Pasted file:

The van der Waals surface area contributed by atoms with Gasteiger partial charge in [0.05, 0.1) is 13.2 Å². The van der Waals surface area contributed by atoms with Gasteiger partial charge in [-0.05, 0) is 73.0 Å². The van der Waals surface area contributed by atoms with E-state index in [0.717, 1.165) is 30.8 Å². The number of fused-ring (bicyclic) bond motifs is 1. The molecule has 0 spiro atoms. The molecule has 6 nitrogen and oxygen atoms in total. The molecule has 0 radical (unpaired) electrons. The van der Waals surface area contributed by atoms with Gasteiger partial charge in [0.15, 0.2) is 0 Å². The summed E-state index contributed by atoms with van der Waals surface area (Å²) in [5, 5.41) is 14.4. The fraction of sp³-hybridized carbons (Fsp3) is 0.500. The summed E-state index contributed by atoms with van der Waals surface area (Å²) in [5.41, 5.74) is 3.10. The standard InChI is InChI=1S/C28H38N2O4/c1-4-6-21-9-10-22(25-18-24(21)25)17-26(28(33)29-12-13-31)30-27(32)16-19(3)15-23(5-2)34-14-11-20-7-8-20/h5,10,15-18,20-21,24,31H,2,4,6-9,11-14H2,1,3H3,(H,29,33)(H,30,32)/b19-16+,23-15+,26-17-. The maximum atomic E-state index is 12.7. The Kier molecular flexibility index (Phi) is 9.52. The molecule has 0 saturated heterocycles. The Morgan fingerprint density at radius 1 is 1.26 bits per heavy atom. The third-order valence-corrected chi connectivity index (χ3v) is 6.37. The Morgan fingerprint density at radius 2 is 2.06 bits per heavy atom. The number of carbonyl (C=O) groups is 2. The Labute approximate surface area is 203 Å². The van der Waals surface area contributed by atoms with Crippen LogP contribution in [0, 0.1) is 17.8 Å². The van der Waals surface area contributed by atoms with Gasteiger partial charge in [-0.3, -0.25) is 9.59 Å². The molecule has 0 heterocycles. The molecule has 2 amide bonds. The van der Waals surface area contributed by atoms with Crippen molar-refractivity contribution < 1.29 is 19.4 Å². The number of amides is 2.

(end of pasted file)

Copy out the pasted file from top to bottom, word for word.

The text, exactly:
The van der Waals surface area contributed by atoms with Gasteiger partial charge in [0.05, 0.1) is 13.2 Å². The van der Waals surface area contributed by atoms with Gasteiger partial charge in [-0.05, 0) is 73.0 Å². The van der Waals surface area contributed by atoms with E-state index in [0.717, 1.165) is 30.8 Å². The number of fused-ring (bicyclic) bond motifs is 1. The molecule has 0 spiro atoms. The molecule has 6 nitrogen and oxygen atoms in total. The molecule has 0 radical (unpaired) electrons. The van der Waals surface area contributed by atoms with Gasteiger partial charge in [0.15, 0.2) is 0 Å². The summed E-state index contributed by atoms with van der Waals surface area (Å²) in [5, 5.41) is 14.4. The fraction of sp³-hybridized carbons (Fsp3) is 0.500. The summed E-state index contributed by atoms with van der Waals surface area (Å²) in [5.41, 5.74) is 3.10. The standard InChI is InChI=1S/C28H38N2O4/c1-4-6-21-9-10-22(25-18-24(21)25)17-26(28(33)29-12-13-31)30-27(32)16-19(3)15-23(5-2)34-14-11-20-7-8-20/h5,10,15-18,20-21,24,31H,2,4,6-9,11-14H2,1,3H3,(H,29,33)(H,30,32)/b19-16+,23-15+,26-17-. The maximum atomic E-state index is 12.7. The Kier molecular flexibility index (Phi) is 9.52. The molecule has 0 saturated heterocycles. The Morgan fingerprint density at radius 1 is 1.26 bits per heavy atom. The third-order valence-corrected chi connectivity index (χ3v) is 6.37. The Morgan fingerprint density at radius 2 is 2.06 bits per heavy atom. The number of carbonyl (C=O) groups is 2. The Labute approximate surface area is 203 Å². The van der Waals surface area contributed by atoms with Crippen LogP contribution in [0, 0.1) is 17.8 Å². The van der Waals surface area contributed by atoms with Gasteiger partial charge in [-0.3, -0.25) is 9.59 Å². The molecule has 0 heterocycles. The molecule has 2 amide bonds. The van der Waals surface area contributed by atoms with Crippen molar-refractivity contribution < 1.29 is 19.4 Å². The number of amides is 2.